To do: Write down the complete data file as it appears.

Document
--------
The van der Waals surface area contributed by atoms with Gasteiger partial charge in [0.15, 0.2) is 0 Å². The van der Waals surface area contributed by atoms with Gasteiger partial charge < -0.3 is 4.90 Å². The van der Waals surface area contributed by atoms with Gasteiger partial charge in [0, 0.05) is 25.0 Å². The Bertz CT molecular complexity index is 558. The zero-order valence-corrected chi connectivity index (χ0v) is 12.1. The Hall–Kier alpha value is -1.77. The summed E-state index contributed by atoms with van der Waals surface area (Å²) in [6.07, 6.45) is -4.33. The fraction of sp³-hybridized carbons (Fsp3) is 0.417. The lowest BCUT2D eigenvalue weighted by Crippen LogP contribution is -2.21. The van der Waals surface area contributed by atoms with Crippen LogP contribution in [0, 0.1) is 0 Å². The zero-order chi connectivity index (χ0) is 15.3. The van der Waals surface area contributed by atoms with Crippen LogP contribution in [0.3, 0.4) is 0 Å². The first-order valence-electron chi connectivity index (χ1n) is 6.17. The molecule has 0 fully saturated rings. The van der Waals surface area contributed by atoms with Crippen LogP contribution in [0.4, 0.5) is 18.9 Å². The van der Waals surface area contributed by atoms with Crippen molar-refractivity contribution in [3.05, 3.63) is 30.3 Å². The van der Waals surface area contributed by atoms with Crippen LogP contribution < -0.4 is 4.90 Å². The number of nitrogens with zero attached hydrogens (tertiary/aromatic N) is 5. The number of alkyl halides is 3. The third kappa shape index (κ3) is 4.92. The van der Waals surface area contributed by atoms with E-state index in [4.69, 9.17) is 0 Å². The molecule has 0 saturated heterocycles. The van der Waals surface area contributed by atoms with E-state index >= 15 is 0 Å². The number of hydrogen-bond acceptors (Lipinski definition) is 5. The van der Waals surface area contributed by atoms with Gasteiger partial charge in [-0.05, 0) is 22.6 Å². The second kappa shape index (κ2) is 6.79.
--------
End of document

The van der Waals surface area contributed by atoms with Gasteiger partial charge in [0.15, 0.2) is 0 Å². The van der Waals surface area contributed by atoms with Gasteiger partial charge < -0.3 is 4.90 Å². The van der Waals surface area contributed by atoms with Gasteiger partial charge in [0, 0.05) is 25.0 Å². The Bertz CT molecular complexity index is 558. The zero-order valence-corrected chi connectivity index (χ0v) is 12.1. The Hall–Kier alpha value is -1.77. The summed E-state index contributed by atoms with van der Waals surface area (Å²) in [6.07, 6.45) is -4.33. The fraction of sp³-hybridized carbons (Fsp3) is 0.417. The lowest BCUT2D eigenvalue weighted by Crippen LogP contribution is -2.21. The van der Waals surface area contributed by atoms with Crippen LogP contribution in [0, 0.1) is 0 Å². The zero-order chi connectivity index (χ0) is 15.3. The van der Waals surface area contributed by atoms with Crippen LogP contribution in [0.3, 0.4) is 0 Å². The first-order valence-electron chi connectivity index (χ1n) is 6.17. The molecule has 0 fully saturated rings. The van der Waals surface area contributed by atoms with Crippen LogP contribution in [0.4, 0.5) is 18.9 Å². The van der Waals surface area contributed by atoms with Crippen molar-refractivity contribution in [3.05, 3.63) is 30.3 Å². The van der Waals surface area contributed by atoms with Crippen LogP contribution < -0.4 is 4.90 Å². The number of nitrogens with zero attached hydrogens (tertiary/aromatic N) is 5. The number of alkyl halides is 3. The third kappa shape index (κ3) is 4.92. The van der Waals surface area contributed by atoms with E-state index in [4.69, 9.17) is 0 Å². The molecule has 0 saturated heterocycles. The van der Waals surface area contributed by atoms with E-state index >= 15 is 0 Å². The number of hydrogen-bond acceptors (Lipinski definition) is 5. The van der Waals surface area contributed by atoms with Gasteiger partial charge in [-0.05, 0) is 22.6 Å². The second kappa shape index (κ2) is 6.79.